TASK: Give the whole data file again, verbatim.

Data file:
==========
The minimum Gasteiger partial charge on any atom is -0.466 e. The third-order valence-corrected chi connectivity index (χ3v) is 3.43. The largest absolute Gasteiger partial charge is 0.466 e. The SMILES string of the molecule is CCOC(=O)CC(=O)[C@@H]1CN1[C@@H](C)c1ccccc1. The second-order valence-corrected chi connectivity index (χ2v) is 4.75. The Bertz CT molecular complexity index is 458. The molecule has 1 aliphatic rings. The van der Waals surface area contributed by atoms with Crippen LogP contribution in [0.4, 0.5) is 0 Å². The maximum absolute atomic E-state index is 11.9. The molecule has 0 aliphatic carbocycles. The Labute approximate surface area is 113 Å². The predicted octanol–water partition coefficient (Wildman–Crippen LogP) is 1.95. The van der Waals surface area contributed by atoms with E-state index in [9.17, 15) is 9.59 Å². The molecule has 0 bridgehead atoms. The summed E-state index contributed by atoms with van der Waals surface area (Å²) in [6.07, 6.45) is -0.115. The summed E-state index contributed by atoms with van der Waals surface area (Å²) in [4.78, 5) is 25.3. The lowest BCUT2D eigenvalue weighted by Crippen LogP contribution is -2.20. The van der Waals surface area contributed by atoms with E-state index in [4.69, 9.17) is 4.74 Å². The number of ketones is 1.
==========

The minimum Gasteiger partial charge on any atom is -0.466 e. The third-order valence-corrected chi connectivity index (χ3v) is 3.43. The largest absolute Gasteiger partial charge is 0.466 e. The SMILES string of the molecule is CCOC(=O)CC(=O)[C@@H]1CN1[C@@H](C)c1ccccc1. The second-order valence-corrected chi connectivity index (χ2v) is 4.75. The Bertz CT molecular complexity index is 458. The molecule has 1 aliphatic rings. The van der Waals surface area contributed by atoms with Crippen LogP contribution in [0.4, 0.5) is 0 Å². The maximum absolute atomic E-state index is 11.9. The molecule has 0 aliphatic carbocycles. The Labute approximate surface area is 113 Å². The predicted octanol–water partition coefficient (Wildman–Crippen LogP) is 1.95. The van der Waals surface area contributed by atoms with E-state index in [9.17, 15) is 9.59 Å². The molecule has 0 bridgehead atoms. The summed E-state index contributed by atoms with van der Waals surface area (Å²) in [6.07, 6.45) is -0.115. The summed E-state index contributed by atoms with van der Waals surface area (Å²) in [4.78, 5) is 25.3. The lowest BCUT2D eigenvalue weighted by Crippen LogP contribution is -2.20. The van der Waals surface area contributed by atoms with E-state index in [4.69, 9.17) is 4.74 Å². The number of ketones is 1.